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Akron Church Pastor Assists in Archeological Dig

Story by Heidi Shoemaker
Published 9/5/2012

Five years ago, Jerry Chase, pastor of Ohio Conference’s Akron First church and a trained Geographic Information System (GIS) specialist, worked with the Andrews University Horn Museum (Mich.) to purchase a GPS system to be used for measurements during their archeological digs. Due to conflicts, however, he was unable to participate that year. This year archeology staff from Andrews and La Sierra (Calif.) universities invited him to serve as a GPS and GIS specialist during a visit to their ongoing digs in Tall Jalul and Tall Ataruz, both in Jordan.

The GPS system, which includes a rover, base and radio, helped Chase provide horizontal measurements within a 1-centimeter accuracy, and within 2 centimeters vertically. “Historically, archaeologists used tape measures, strings and levels to measure location. The GPS is faster, more accurate and enables data collection to flow into the digital world,” Chase explains.

Chase and his father, Robert, who accompanied him on the expedition, also helped with the Ataruz dig by providing an 18-foot rope ladder they created and built, which enabled the team to more safely enter a cistern.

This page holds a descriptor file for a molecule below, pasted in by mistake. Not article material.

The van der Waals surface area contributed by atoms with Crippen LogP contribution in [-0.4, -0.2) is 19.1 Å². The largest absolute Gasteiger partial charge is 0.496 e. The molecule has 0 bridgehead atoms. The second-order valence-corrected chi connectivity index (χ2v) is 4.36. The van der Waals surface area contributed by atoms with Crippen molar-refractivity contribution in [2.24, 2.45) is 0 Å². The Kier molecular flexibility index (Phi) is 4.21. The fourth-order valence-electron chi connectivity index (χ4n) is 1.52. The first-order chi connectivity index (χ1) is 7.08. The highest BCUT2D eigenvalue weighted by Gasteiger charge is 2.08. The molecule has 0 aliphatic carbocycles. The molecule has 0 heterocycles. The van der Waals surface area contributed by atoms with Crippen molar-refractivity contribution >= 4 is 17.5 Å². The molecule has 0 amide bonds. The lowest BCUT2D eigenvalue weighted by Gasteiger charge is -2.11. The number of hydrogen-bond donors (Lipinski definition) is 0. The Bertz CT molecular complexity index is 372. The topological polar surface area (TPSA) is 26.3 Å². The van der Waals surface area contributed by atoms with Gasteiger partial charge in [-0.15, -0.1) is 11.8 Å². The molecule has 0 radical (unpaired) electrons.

Did the team find anything game changing? Not entirely. According to Chase, “Julal was a perfunctory dig to clarify structures found in priors years.” However, the team did locate pottery dated from the latter part of the early Bronze Age—the time of Abraham—near a pool structure that dates back to the time of Solomon. Also, in the shaft leading into the Ataraz cistern, they studied the “relief of the Bull,” a carving of a horned bull’s head. The bull is an illustration of the kind of worship done during the time of Ahab. During the summer equinox, the sun shines directly in the center of the bull’s head, illuminating the carving.

During his days off, Pastor Chase and his father visited sights in Jordan relating to aspects of Bible history, including places where John the Baptist preached and baptized, and the cities of Decapolis. Chase hopes to take part in future digs and to further his GIS studies.

“I’m very thankful to the Ohio Conference for the five-week Sabbatical and the opportunity of a lifetime to participate in a world-class archeological expedition,” remarked Chase, who also received overwhelming support from his congregants.


While visiting archeological digs in Jordan, Jerry Chase, pastor of the Akron First church, works with the GPS system he helped the Andrews University Horn Museum (Mich.) purchase.

 


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